Serial Communication using D2XX library and FT232 chip

This is a short tutorial on how to use the D2XX library from FTDI to setup a serial connection with a microcontroller board. In this tutorial we will use a PC/Laptop running Windows OS to communicate with a MSP430 development board (Launchpad). The PC side uses a FT232RL based USB2SERIAL Converter board to convert the USB signals to Serial, which is then send to the UART of the MSP430 microcontroller.

The tutorial is written in C language and compiled using GCC.

The software running on the PC side uses the API's provided by the D2XX library to  communicate with the microcontroller. Please note that FTDI provides D2XX libraries for both Linux and Windows, this tutorial deals only with the windows version (ftd2xx.lib).

The tutorial is specific to USB to Serial chips manufactured by FTDI (FT232RL, FT232RQ etc).

On the PC side I am using a USB2SERIAL converter board based on FT232 (details are here) on the MSP430 side I am using MSP430 Launchpad development board (Contains a 20 pin MSP430G2553) manufactured by Texas Instruments.

The devices are connected in null mode configuration (Tx of USB2SERIAL goes to Rx of the  MSP430 UART and vice versa)

Source Code and Library

link to xanthium enterprises repo containing D2XX programming code on github

All the C sourefiles along with D2XX library used in this tutorial can be downloaded from our GitHub Page.For this Tutorial use the "Comm_Serial " Directory inside the code repository.

Hardware Required

USB2SERIAL Converter Board – An FT232 based USB to Serial(TTL 3V/5V) /RS232 /RS485 converter board with all the required pins brought out using headers. The board can also be used for creating a USB to RS485 network or USB to RS232 Connection. For details you can click on the above link.

If you already have a FT232 based USB to Serial converter you a use that too. Only connections required are Tx, Rx and Ground.

Please note that USB to Serial converters using chips other than FT232 may not work with this tutorial.

Any Microcontroller with a UART – You can use any microcontroller with a UART to communicate with the PC using the serial port. In this example I will be using  MSP430G2553 from Texas instruments along with the Launchpad development board.

If your microcontroller development platform does not provide access to the UART pins but has an RS232 interface you can connect to the RS232 side of the USB2SERIAL converter board.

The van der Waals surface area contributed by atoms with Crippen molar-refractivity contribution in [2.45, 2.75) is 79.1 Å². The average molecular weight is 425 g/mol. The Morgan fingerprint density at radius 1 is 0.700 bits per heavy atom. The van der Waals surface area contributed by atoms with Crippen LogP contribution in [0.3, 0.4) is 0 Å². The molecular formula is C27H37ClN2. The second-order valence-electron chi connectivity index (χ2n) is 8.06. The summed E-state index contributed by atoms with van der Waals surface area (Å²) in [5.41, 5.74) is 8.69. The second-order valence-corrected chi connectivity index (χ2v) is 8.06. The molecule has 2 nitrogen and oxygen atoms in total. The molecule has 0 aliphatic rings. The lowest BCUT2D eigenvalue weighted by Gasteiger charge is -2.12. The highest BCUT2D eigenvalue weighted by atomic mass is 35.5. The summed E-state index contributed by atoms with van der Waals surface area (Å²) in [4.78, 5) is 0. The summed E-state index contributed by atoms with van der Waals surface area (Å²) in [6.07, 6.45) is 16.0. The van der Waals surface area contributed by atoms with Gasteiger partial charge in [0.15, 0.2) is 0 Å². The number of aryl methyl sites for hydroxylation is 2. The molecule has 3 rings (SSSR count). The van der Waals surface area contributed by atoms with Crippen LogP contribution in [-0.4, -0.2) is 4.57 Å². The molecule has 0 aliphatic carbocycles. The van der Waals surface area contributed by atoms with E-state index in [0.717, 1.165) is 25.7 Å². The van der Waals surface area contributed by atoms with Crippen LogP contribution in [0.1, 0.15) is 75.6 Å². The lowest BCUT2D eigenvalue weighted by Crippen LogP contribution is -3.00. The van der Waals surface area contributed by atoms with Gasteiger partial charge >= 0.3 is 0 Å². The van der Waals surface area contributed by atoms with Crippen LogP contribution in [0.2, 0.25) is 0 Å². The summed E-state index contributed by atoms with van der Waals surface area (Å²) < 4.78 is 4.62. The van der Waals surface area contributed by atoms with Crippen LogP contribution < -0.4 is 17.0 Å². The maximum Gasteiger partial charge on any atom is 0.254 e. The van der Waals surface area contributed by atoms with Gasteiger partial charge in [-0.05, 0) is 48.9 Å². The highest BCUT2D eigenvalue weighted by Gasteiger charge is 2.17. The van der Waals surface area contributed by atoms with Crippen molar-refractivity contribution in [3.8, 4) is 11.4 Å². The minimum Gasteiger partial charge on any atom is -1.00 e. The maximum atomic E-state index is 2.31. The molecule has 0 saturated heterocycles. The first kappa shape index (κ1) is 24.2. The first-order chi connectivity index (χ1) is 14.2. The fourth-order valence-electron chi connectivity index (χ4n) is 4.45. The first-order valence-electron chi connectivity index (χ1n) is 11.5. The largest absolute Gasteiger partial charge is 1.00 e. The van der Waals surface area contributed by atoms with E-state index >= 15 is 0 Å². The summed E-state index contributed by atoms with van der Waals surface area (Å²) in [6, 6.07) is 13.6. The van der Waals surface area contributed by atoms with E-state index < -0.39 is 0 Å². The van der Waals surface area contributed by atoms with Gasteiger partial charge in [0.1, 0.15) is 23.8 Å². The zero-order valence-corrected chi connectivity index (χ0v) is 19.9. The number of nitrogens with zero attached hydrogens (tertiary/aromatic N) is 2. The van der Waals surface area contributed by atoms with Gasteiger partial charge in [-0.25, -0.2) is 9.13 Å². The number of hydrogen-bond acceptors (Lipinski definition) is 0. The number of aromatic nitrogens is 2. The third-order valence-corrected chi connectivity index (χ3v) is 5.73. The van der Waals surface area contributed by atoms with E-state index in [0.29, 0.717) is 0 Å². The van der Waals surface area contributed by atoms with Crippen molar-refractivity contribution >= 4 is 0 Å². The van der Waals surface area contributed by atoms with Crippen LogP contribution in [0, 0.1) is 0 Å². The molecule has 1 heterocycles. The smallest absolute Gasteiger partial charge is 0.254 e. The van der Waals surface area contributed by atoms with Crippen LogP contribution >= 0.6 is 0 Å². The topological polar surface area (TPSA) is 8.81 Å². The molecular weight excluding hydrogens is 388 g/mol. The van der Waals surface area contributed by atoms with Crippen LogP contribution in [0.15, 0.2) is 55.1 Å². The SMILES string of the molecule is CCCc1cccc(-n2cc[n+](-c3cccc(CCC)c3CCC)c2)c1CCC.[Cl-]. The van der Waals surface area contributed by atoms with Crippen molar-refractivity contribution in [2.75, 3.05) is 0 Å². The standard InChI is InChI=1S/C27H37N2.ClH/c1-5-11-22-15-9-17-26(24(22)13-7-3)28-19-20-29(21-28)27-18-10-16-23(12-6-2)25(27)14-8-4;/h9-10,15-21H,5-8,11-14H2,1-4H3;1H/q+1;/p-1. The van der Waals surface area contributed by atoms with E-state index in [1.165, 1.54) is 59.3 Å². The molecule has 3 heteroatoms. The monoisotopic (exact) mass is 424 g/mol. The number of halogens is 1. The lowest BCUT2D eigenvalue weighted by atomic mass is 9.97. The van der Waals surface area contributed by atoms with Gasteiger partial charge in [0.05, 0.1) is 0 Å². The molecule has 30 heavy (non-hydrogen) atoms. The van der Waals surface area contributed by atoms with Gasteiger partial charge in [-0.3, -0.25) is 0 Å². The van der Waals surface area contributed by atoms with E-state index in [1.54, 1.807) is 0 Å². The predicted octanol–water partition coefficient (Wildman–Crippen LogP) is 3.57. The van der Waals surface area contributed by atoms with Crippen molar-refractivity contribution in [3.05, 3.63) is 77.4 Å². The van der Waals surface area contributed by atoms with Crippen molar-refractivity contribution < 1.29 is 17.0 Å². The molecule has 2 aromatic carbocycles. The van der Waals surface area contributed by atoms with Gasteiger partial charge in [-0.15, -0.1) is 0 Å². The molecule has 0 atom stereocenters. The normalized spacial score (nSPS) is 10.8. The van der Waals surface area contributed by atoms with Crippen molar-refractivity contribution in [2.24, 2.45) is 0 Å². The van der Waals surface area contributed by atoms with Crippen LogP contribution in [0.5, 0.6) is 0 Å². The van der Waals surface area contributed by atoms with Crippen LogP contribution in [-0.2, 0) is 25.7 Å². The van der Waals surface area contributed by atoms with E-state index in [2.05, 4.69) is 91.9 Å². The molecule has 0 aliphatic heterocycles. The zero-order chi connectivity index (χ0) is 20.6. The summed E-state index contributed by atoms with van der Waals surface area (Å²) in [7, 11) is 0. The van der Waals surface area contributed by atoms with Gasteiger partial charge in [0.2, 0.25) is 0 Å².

Software Required

On the PC side,

Software is written using C and compiled using Open source C compiler GCC on Windows Platform (Windows 7). The D2XX library can be freely downloaded from the FTDI website or along with source codes from this site.
If you want to use an IDE for proper software development, Eclipse CDT and Code::Blocks are good choices. Here is link to configure the Eclipse IDE and Code::Blocks IDE with D2XX library.

On the Microcontroller Side,

Since any microcontroller of your choice can be used, choice for the development environment is in your hands.

Here I am using MSP430G2553 microcontroller along with the Launchpad Development environment. Software is written using IAR Embedded workbench for MSP430 in Embedded C.

Energia IDE(Open source) and Code Composer Studio from TI are two other IDE's you can use.

Circuit Connections

The Microcontroller and the FT232 are connected in Null Modem configuration.

The TXD of the FT232RL is connected to the RXD of the MSP430G2533 (UCA0RXD) and the RXD of the FT232RL is connected to the TXD of the MSP430G2533 (UCA0TXD).Check the image below.

null modem connection between msp430 and USB2SERIAL board

Below figure shows the connection between USB2SERIAL and MSP430 Launchpad.RXD and TXD from the FT232 are taken from CONN1 connector of USB2SERIAL after removing the jumpers.

connection between USB2SERIAL and MSP430 Launchpad showing null modem connections

The PC side (FT232RL) transmits the data to MSP430 which is received by the Receive buffer of the MSP430 UART (USCI_A0) during a write operation (FT_Write()) .

Please note that you should connect the grounds together for the serial communication to occur.

Functions and API's used

In this tutorial we are going to use the API's provided by the D2XX library (ftd2xx.lib) to set up a serial connection between FT232 (PC) and a MSP430 microcontroller. For details about the API's used, refer the “D2XX Programmers Manual” from FTDI.

We also use some of the Win32 API's to create an Event and wait for something to happen(receive a character, change in line status etc).




Win32 API's


Writing into Serial Port

The PC will send a byte ('A') through the serial port into the MSP430 using the API's provided by the D2XX library. The MSP430 is configured to receive the byte and light up an LED.

Please note that  the microcontroller code along with the IAR workspace is present in the zip file containing the source code. In this section only the code running on the PC side is discussed .